ELP L160 was the largest tested construct (77 kDa) and in general, the concentration of L160 appears to have some effect on the diameter of the particles formed upon heating. Samples with lower concentrations of ELPs formed smaller diameter particles upon heating, with average diameters in the 250–300 nm range for 0.05 and 0.10 mg/mL samples and diameters in the 500–600 nm range for more concentrated samples. This same trend can be observed for the particle sizes when the samples were being cooled. As with other constructs, some statistically significant (p < 0.0001) decrease in particle diameter was observed for the 1.0 mg/mL sample upon heating above 35 °C. At a concentration of 0.50 mg/mL, L160 formed particles upon heating to 10 °C. The particle diameter remained consistent at ~ 200 nm until the sample temperature reached 25 °C, whereupon the particle diameters steadily increased to a maximum of ~ 625 nm. Cooling the L160 samples back to 5 °C resulted in very little variation in particle diameter until disassembly was observed at 5 °C for all ELP concentrations. Unlike other ELP constructs, each of the L160 samples did show complete disassembly upon cooling in a concentration independent manner. Concentration clearly affected the assembly Tt for this system. Transition temperatures ranged from 10 to 20 °C with more concentrated samples having lower transitions. Hysteresis was observed at 0.05 and 0.10 mg/mL and the value of the hysteresis ranged from 5 to 10 °C. The zeta potential values for this construct above its Tt ranged from − 10 to − 16 mV which suggests these particles should be colloidally stable. This was the only construct to show a greater zeta potential value at 37 °C as the concentration of L160 was increased. Additionally, diluting a sample of L160 particles from 1.0 to 0.05 mg/mL did not result in any meaningful fluctuations of diameter or large standard deviations indicative of decreased particle stability. Electron microscopy was consistent with the observations made with other techniques in that the particles at 35 °C and 0.10 mg/mL roughly matched the DLS observations and resulted in the formation of spherical, electron dense and well-dispersed structures. Previous studies suggested the uniform intensity observed for all L-series ELPs indicated the formation of a micelle-like structure .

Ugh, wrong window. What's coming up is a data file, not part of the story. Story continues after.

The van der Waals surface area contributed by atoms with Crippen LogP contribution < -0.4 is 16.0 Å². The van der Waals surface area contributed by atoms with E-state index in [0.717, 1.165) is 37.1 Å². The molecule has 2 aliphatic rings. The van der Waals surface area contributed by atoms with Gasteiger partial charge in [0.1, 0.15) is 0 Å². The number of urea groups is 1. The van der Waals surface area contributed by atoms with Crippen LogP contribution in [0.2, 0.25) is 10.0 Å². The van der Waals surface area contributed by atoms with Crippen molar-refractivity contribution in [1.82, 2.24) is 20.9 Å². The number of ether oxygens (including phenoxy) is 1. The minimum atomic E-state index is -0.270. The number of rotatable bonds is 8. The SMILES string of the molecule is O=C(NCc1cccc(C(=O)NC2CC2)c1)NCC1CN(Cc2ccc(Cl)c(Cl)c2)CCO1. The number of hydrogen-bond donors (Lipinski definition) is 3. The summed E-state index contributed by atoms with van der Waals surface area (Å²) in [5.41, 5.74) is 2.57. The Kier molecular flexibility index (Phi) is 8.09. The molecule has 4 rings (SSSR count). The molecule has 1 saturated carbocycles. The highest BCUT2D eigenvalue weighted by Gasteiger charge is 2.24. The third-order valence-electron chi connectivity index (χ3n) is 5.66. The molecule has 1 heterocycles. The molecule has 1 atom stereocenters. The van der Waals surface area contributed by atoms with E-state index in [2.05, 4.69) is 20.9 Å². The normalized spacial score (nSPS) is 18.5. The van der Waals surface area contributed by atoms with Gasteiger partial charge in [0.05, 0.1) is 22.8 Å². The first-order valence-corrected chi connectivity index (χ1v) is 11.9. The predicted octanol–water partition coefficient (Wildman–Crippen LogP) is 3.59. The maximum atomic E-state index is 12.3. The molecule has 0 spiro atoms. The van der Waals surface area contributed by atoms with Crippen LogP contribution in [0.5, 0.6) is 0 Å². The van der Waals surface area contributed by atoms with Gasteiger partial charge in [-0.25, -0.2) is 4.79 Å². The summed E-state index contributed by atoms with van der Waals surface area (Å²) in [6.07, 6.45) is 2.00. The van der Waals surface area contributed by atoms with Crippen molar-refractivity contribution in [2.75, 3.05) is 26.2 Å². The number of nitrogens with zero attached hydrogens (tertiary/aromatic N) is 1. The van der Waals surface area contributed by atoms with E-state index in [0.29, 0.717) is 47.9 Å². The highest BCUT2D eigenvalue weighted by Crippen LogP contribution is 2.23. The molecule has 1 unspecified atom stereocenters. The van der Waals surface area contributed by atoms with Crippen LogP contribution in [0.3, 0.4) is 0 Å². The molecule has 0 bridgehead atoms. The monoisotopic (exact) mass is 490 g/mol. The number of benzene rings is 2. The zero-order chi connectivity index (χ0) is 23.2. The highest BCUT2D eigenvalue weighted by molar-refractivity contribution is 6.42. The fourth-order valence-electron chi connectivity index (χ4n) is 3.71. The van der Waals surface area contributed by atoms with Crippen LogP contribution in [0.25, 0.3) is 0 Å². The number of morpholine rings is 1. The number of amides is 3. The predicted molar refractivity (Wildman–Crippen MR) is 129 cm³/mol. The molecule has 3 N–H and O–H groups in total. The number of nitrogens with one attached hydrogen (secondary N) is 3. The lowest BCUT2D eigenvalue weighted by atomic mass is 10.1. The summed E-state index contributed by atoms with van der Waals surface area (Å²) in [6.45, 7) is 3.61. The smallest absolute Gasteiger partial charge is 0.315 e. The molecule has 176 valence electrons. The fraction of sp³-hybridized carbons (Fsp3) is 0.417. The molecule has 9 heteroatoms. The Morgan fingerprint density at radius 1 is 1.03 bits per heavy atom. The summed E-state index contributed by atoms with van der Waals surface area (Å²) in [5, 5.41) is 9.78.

ELP V40 underwent a phase transition upon heating to 30–35 °C, with higher concentration samples requiring less heating to elicit a response. Once above their transition temperature, V40 formed particles ranging in size from 200 nm to microns in diameter. TEM images suggested that the V40 was not as electron dense as leucine-containing ELPs, which may indicate that guest amino acid hydrophobicity influences packing density. Previous studies have shown that the packing density of assembled ELP above their Tt can be influenced by the phase transition of individual blocks in a block copolymer ELP, solution salt concentration and the distribution of hydrophilic and hydrophobic guest amino acids throughout a multiblock copolymer [27, 38, 39]. The results herein suggest that the role of guest amino acid hydrophobicity in ELP homopolymers may be another avenue by which to engineer the packing density of ELP particles for the needs of specific applications. While there was no clear relationship between ELP concentration and diameter for this system, it was evident that at concentrations of 0.50 and 1.0 mg/mL very large aggregates were formed quickly and precipitation was observed once the samples had been heated to 50 °C. This is consistent with the disagreement between sample diameters at 50 °C during heating and cooling. While this precipitation matches the behaviour for L20, unlike L20 the V40 precipitates resolubilized upon cooling to 5 °C and visible settling was no longer apparent. That this construct readily resolubilized was consistent with its observed behaviour during purification. Inverse temperature cycling procedures were able to precipitate and resolubilize the V40 normally, just like L40, L80 and L160. At 0.05 mg/mL the V40 particle size appeared to continually increase as the sample was heated and the reverse was observed upon cooling. Of all the V40 samples tested, 0.10 mg/mL most resembled the leucine-containing ELPs during its temperature trend. Upon assembly this sample formed structures 400–500 nm in diameter which significantly (p < 0.0001) decreased in size to ~ 175 nm upon heating to 45 °C. As also observed at 0.05 mg/mL, this behaviour was reversed during sample cooling. It appeared that regardless of sample concentration or particle size and solubility, cooling V40 down to as low as 5 °C resulted in complete ELP resolubilization, though large hysteresis values were observed for 0.10 mg/mL and especially 0.05 mg/mL V40. Compared to the leucine-containing ELPs, V40 had lower overall zeta potential values. Above its transition temperature, V40 only had a zeta potential of about − 6.5 mV which did not vary in conjunction with sample concentration. This charge value is low enough that sample precipitation would not be unexpected though precipitation was only observed for the more concentrated samples during the up to 3 h sample testing periods. As with L20 it appears that surface charge is not the only factor that contributes to the development of micron-scale aggregates and subsequent precipitation of ELPs. V40 also demonstrated further unusual behaviour relative to other tested constructs when its stability upon dilution was examined. This construct started off with a diameter of just over 1 μm at 1.0 mg/mL and steadily decreased in size with dilution to a final size of about 300 nm at 0.05 mg/mL, with the first dilution producing a significant decrease in particle diameter (p < 0.0001). Further dilution may result in observations consistent with previously examined ELPs . No other construct demonstrated such a large decrease in diameter. Interestingly, unlike the L20 which precipitated during this procedure, the dilution of V40 appeared to have reversed the growth of the aggregates and prevented their precipitation as no visible settling was observed for this construct. This may be related to the ease with which precipitated V40 can be resolubilized simply by cooling but L20 cannot.